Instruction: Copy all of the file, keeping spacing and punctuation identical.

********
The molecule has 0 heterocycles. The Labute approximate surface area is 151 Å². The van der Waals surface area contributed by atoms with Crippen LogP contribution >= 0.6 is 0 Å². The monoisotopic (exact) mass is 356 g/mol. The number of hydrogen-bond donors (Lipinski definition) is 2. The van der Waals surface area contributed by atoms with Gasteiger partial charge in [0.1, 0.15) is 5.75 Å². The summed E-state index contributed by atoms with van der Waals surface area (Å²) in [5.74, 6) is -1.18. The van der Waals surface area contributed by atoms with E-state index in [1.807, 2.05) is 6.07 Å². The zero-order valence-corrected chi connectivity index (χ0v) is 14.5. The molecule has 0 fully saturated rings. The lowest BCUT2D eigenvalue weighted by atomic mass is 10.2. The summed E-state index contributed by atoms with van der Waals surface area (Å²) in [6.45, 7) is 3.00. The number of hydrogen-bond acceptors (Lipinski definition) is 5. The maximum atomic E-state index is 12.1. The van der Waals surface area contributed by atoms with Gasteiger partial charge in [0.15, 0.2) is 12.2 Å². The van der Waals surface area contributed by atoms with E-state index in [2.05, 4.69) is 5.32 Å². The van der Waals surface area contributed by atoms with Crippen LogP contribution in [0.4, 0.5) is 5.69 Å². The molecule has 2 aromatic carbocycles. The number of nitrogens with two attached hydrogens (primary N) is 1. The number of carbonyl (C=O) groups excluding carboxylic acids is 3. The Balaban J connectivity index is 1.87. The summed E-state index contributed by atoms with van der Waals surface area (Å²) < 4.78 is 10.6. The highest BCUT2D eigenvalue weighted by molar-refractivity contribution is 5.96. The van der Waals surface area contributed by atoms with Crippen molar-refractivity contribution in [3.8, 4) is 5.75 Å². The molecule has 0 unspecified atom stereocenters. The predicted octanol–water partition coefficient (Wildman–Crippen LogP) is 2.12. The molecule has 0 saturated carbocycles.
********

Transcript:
The molecule has 0 heterocycles. The Labute approximate surface area is 151 Å². The van der Waals surface area contributed by atoms with Crippen LogP contribution >= 0.6 is 0 Å². The monoisotopic (exact) mass is 356 g/mol. The number of hydrogen-bond donors (Lipinski definition) is 2. The van der Waals surface area contributed by atoms with Gasteiger partial charge in [0.1, 0.15) is 5.75 Å². The summed E-state index contributed by atoms with van der Waals surface area (Å²) in [5.74, 6) is -1.18. The van der Waals surface area contributed by atoms with E-state index in [1.807, 2.05) is 6.07 Å². The zero-order valence-corrected chi connectivity index (χ0v) is 14.5. The molecule has 0 fully saturated rings. The lowest BCUT2D eigenvalue weighted by atomic mass is 10.2. The summed E-state index contributed by atoms with van der Waals surface area (Å²) in [6.45, 7) is 3.00. The number of hydrogen-bond acceptors (Lipinski definition) is 5. The maximum atomic E-state index is 12.1. The van der Waals surface area contributed by atoms with Gasteiger partial charge in [0.15, 0.2) is 12.2 Å². The van der Waals surface area contributed by atoms with E-state index in [2.05, 4.69) is 5.32 Å². The van der Waals surface area contributed by atoms with Crippen LogP contribution in [0.4, 0.5) is 5.69 Å². The molecule has 2 aromatic carbocycles. The number of nitrogens with two attached hydrogens (primary N) is 1. The number of carbonyl (C=O) groups excluding carboxylic acids is 3. The Balaban J connectivity index is 1.87. The summed E-state index contributed by atoms with van der Waals surface area (Å²) < 4.78 is 10.6. The highest BCUT2D eigenvalue weighted by molar-refractivity contribution is 5.96. The van der Waals surface area contributed by atoms with Crippen molar-refractivity contribution in [3.8, 4) is 5.75 Å². The molecule has 0 unspecified atom stereocenters. The predicted octanol–water partition coefficient (Wildman–Crippen LogP) is 2.12. The molecule has 0 saturated carbocycles.